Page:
All revisions at the site were also used to keep the BIM model up to date, ensuring that it was an accurate as-built BIM for the operations and maintenance phase.
While the book did not delve too deeply into the technical aspects of the BIM implementation, it did provide an overview of the main applications that were used. These were mostly, by and large, Autodesk applications: Revit for architectural design, AutoCAD for MEP, Civil 3D for the site model, and AutoCAD 3D for the baggage handling system. The only non-Autodesk application that was used was Tekla for structural design, and it was integrated with Revit using IFC. The BIM production team also used Revit to create the consolidated BIM model of the project, but the actual application that was used to hold the master model was Navisworks, which was also used extensively for coordination.
The main collaboration and document management platform that was used on site was Autodesk Vault, with some remote collaboration being done using Buzzsaw. For construction planning, scheduling, and estimating, Navisworks was again the main application that was used, along with Microsoft Excel. At the construction stage, Autodesk BIM 360 Glue and BIM 360 Field were the main applications that were used, both to transfer the digital BIM data from office to site and use it to guide the installation, as well as allow QA/QC checks and inspections, real-time progress control, and monitoring. The project also used BIM 360 Layout to drive the positioning of the installed elements from the BIM model and ensure that it was precise.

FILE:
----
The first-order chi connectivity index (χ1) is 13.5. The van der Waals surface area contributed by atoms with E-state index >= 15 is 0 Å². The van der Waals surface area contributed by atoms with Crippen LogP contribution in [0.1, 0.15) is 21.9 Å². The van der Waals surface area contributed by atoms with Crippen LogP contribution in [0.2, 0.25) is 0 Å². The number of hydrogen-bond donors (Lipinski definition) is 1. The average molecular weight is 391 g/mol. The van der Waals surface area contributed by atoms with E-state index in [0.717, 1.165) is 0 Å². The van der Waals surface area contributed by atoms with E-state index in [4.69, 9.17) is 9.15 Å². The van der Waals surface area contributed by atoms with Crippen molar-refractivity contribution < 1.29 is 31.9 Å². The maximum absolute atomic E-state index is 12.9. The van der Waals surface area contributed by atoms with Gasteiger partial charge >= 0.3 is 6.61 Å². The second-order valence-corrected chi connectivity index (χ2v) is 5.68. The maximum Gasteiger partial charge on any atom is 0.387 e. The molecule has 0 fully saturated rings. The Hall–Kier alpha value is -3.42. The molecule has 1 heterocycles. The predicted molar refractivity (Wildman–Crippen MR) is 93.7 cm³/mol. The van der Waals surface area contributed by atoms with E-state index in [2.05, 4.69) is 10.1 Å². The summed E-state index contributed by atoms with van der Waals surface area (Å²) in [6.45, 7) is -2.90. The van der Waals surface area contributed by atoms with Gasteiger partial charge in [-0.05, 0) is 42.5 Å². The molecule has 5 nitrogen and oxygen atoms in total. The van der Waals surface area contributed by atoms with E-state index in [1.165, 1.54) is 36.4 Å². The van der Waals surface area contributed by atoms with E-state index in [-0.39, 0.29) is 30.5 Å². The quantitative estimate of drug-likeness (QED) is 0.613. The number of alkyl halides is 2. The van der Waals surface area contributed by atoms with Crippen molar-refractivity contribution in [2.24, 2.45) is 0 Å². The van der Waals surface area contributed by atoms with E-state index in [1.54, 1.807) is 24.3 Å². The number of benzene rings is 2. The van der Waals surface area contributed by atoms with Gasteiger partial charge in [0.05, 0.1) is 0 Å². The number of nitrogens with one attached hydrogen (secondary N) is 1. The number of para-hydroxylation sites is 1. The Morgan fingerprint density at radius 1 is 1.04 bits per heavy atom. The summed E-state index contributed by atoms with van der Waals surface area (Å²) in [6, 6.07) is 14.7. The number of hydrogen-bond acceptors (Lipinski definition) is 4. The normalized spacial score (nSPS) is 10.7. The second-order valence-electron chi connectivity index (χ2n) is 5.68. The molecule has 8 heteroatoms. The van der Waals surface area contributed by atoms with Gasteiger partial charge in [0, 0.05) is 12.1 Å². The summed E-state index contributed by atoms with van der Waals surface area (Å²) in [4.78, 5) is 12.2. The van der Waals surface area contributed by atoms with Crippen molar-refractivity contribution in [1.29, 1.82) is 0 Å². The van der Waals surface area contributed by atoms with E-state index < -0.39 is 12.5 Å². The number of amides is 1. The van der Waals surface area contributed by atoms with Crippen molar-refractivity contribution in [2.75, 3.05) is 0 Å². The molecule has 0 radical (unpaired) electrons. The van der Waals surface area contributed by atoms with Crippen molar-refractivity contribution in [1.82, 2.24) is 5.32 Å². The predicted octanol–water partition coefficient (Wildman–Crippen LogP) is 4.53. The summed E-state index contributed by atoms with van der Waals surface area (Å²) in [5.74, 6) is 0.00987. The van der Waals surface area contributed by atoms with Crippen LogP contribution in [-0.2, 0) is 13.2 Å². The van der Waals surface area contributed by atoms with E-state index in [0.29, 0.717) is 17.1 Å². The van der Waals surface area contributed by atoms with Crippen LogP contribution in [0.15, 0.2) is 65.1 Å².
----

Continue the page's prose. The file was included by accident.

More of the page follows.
While the BIM Execution plan for the project called for the use of BIM to extend to the facility management (FM) of the airport, how successful this has been is not clear, since the book was wrapped up shortly after the airport went into operation. Throughout the design and construction phases, the intent to use BIM for FM drove several decisions and tasks, such as creating the BIM to the LOD 500 level of detail, updating it throughout construction to ensure it captured the as-built configuration of the airport, and tagging all the rooms, equipment, and additional assets for the project handover. Beyond this, no additional details were provided, for example, which applications were going to be used for CAFM (computer aided facilities management), and how they would work with the BIM model. While the BIM Management team acknowledged that a smart airport was a key part of the larger smart city concept, I did not find any mention of the use of IoT sensors or building control systems, which would seem to be an important component of any smart environment.
However, given that BIM for FM is still so nascent—the only working implementation I have come across so far is BIM for FM at UCSF, which I wrote about a couple of months ago—it is understandable that the use of BIM for operations and maintenance at the airport is more of a vision at this stage rather than an actuality. At least, the ground has been set, and hopefully, emerging technologies such as digital twins can be deployed once they have become more established and better understood to transform the vision into reality.